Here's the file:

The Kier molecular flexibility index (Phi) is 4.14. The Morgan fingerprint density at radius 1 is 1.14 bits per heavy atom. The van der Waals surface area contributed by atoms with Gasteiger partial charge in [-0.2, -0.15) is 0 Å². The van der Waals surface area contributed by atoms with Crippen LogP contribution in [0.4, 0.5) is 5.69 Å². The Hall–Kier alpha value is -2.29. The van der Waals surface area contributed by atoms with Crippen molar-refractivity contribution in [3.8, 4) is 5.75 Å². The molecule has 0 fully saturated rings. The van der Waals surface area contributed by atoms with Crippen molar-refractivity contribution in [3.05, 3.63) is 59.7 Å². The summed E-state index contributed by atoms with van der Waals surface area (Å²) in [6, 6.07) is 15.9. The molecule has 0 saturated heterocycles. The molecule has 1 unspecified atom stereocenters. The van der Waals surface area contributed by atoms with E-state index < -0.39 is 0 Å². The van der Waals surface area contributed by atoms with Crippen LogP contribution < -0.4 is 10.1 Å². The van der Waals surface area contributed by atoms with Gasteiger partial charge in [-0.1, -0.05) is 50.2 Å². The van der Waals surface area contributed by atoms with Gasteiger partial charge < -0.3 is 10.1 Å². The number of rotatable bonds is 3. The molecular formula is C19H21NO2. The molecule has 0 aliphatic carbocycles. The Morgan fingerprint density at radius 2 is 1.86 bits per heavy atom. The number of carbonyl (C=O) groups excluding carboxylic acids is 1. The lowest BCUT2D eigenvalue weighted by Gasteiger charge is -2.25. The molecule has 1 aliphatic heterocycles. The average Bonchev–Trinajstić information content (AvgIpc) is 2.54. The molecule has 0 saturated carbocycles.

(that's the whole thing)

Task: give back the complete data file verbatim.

The Kier molecular flexibility index (Phi) is 4.14. The Morgan fingerprint density at radius 1 is 1.14 bits per heavy atom. The van der Waals surface area contributed by atoms with Gasteiger partial charge in [-0.2, -0.15) is 0 Å². The van der Waals surface area contributed by atoms with Crippen LogP contribution in [0.4, 0.5) is 5.69 Å². The Hall–Kier alpha value is -2.29. The van der Waals surface area contributed by atoms with Crippen molar-refractivity contribution in [3.8, 4) is 5.75 Å². The molecule has 0 fully saturated rings. The van der Waals surface area contributed by atoms with Crippen molar-refractivity contribution in [3.05, 3.63) is 59.7 Å². The summed E-state index contributed by atoms with van der Waals surface area (Å²) in [6, 6.07) is 15.9. The molecule has 0 saturated heterocycles. The molecule has 1 unspecified atom stereocenters. The van der Waals surface area contributed by atoms with E-state index < -0.39 is 0 Å². The van der Waals surface area contributed by atoms with Crippen LogP contribution < -0.4 is 10.1 Å². The van der Waals surface area contributed by atoms with Gasteiger partial charge in [-0.1, -0.05) is 50.2 Å². The van der Waals surface area contributed by atoms with Gasteiger partial charge < -0.3 is 10.1 Å². The number of rotatable bonds is 3. The molecular formula is C19H21NO2. The molecule has 0 aliphatic carbocycles. The Morgan fingerprint density at radius 2 is 1.86 bits per heavy atom. The number of carbonyl (C=O) groups excluding carboxylic acids is 1. The lowest BCUT2D eigenvalue weighted by Gasteiger charge is -2.25. The molecule has 1 aliphatic heterocycles. The average Bonchev–Trinajstić information content (AvgIpc) is 2.54. The molecule has 0 saturated carbocycles.